Four Imperial scientists have won funding from the European Research Council (ERC) to progress their 'outstanding' research.
The ERC has announced funding worth €630 million, which will be distributed to top researchers across Europe.
The four Imperial academics have won around €8.7 million (£7.8m) between them.
The Consolidator Grants are part of the EU’s Horizon 2020 programme, which the ERC awards to ‘outstanding researchers who have a scientific track record showing great promise’.
ERC grants offer a golden combination of substantial funding and complete research freedom.
– Professor Aimee Morgans
The funding is up to five years and will help create jobs for postdocs, PhD students and other staff working in the grantees’ research teams. The ERC evaluates thousands of proposals but just 13% are selected for funding.
The President of the ERC, Professor Jean-Pierre Bourguignon, who visited Imperial earlier this year, commented: "On behalf of the Scientific Council, I'd like to congratulate the new ERC grant winners.
"The funding will encourage these mid-career scientists to explore further the unknown and develop their most daring ideas at their own initiative. By leaving them freedom, the ERC is enabling breakthroughs.”
At the time of his visit, Imperial’s President Professor Alice Gast, said: “The ERC’s forward-looking mindset, investment in frontier research, and an openness to bottom-up innovations is putting Europe at the forefront of global science.”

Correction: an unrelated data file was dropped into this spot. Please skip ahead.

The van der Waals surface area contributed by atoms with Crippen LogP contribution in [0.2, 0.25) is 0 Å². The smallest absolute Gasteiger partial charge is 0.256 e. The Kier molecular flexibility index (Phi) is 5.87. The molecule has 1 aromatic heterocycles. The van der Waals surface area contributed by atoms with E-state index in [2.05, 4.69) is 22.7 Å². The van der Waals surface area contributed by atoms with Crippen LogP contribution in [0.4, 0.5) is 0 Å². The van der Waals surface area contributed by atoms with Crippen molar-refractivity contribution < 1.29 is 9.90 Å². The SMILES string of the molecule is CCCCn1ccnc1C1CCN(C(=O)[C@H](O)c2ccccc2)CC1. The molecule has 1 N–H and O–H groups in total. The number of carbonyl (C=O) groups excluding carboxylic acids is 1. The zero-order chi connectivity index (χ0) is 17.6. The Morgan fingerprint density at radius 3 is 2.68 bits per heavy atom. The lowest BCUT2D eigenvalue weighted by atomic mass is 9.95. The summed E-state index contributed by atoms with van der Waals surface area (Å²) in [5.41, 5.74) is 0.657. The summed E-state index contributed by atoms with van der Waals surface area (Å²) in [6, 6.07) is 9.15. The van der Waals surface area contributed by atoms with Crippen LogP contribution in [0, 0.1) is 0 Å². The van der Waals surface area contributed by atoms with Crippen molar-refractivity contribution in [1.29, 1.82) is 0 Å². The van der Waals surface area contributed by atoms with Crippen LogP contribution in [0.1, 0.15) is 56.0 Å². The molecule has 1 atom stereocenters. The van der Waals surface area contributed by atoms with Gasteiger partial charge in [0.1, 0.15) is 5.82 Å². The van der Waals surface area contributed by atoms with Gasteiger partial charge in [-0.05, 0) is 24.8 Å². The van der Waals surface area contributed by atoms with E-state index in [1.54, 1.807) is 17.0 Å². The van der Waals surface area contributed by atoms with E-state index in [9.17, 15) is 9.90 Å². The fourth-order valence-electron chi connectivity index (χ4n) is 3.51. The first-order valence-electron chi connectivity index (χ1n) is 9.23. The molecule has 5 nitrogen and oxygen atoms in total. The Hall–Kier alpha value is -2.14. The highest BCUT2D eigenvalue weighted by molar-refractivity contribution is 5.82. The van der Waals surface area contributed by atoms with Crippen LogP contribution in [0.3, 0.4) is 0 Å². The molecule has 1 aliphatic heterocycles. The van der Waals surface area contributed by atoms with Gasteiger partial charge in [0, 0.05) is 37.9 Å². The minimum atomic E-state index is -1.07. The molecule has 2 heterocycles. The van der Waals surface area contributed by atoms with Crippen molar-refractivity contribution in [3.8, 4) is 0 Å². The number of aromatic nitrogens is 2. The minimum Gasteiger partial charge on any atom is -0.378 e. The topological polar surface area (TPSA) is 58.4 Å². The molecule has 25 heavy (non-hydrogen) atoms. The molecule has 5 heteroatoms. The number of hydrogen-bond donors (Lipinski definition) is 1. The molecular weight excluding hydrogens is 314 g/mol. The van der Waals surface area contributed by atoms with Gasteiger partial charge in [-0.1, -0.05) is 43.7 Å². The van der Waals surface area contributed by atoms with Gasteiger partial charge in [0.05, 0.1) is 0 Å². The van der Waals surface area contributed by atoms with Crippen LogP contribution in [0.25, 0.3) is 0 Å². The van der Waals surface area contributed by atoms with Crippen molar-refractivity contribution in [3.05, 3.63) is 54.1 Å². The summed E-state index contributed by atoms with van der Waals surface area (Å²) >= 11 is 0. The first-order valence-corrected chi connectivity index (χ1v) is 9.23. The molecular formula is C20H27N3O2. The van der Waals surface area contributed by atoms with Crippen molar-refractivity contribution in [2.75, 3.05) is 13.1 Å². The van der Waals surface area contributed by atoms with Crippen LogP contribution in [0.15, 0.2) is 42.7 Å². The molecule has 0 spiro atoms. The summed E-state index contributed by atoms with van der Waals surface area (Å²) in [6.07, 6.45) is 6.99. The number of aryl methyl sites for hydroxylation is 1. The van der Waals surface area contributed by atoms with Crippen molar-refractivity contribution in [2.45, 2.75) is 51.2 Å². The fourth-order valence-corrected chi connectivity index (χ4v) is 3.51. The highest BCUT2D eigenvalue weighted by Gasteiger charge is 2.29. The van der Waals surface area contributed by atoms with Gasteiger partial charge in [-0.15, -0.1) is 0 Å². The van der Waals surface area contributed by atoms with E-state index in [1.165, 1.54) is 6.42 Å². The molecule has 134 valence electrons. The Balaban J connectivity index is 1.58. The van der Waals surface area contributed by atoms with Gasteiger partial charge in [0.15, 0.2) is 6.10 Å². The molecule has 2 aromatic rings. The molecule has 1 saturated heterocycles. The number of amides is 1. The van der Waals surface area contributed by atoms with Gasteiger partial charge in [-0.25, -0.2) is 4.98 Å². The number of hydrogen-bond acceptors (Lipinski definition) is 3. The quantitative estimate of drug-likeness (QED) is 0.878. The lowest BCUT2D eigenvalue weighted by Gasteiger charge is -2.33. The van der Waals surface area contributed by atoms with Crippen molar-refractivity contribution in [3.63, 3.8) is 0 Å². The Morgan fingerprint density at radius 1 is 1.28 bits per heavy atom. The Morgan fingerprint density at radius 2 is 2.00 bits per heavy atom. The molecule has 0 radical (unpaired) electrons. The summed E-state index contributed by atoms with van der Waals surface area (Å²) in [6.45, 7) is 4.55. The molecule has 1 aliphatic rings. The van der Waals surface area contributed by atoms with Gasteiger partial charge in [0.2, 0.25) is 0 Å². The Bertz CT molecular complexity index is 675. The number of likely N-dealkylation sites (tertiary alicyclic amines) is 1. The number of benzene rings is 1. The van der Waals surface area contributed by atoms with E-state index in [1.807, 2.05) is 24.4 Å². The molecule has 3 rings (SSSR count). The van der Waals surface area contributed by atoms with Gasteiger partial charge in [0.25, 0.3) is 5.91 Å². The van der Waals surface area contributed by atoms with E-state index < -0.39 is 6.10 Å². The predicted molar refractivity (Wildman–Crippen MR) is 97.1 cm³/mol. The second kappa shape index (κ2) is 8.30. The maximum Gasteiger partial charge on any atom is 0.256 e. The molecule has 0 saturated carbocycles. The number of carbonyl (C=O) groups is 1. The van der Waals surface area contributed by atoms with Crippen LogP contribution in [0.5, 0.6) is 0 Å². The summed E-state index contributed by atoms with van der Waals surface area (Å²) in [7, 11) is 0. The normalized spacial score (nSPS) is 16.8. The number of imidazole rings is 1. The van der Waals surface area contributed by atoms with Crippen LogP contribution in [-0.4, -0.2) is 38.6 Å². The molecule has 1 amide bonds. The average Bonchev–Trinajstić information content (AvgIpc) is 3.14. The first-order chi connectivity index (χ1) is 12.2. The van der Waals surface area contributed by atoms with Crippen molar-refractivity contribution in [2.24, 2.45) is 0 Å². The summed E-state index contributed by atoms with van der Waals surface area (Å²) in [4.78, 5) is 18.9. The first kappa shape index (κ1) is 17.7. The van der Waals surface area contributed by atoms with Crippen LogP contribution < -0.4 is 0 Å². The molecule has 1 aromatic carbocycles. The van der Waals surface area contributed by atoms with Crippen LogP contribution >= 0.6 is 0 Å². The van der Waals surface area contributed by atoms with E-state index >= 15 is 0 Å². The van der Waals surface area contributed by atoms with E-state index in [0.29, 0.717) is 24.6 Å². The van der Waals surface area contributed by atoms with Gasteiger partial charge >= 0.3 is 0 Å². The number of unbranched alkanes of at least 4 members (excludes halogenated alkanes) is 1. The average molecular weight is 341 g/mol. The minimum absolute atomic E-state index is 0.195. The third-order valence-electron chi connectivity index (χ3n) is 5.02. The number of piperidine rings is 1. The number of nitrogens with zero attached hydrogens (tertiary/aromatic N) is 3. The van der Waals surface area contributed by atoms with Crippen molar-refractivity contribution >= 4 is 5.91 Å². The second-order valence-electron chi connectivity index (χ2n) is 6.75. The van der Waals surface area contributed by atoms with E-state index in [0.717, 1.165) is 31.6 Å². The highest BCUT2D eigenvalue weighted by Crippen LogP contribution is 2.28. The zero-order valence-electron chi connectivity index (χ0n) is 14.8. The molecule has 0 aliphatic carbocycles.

The four Imperial winners are Professor Aimee Morgans, from the Department of Mechanical Engineering, Dr Rylie Green, from the Department of Bioengineering, Dr Gustav Holzegel, from the Department of Mathematics, and Dr Serge Mostowy from the Department of Medicine.
Professor Morgans has won funding to lead a team of five researchers to carry out a project on modelling acoustic-flow interactions in the combustion chambers of aeroplane engines and power gas turbines, which are used in power stations to generate electricity.
Reducing air pollution from aeroplane engines and power gas turbines is an urgent priority. Professor Morgans says that the key barrier to lowering nitrogen oxides pollution is an effect known as thermoacoustic instability in the engines, which occurs when acoustic waves are generated by unsteady heat release from a flame. This leads to vibrations which can severely damage gas turbines.
The AFIRMATIVE project aims to develop the first way of computationally predicting thermoacoustic instability, which is fast and accurate enough to be used in the industrial design process, allowing instability to be designed out at a very early stage.
The team are developing mathematical models for the acoustic waves that will facilitate instability-free, ultra-clean gas turbines.
Professor Morgans said: “I am absolutely delighted. ERC grants are hugely prestigious, offering a golden combination of substantial funding and complete research freedom.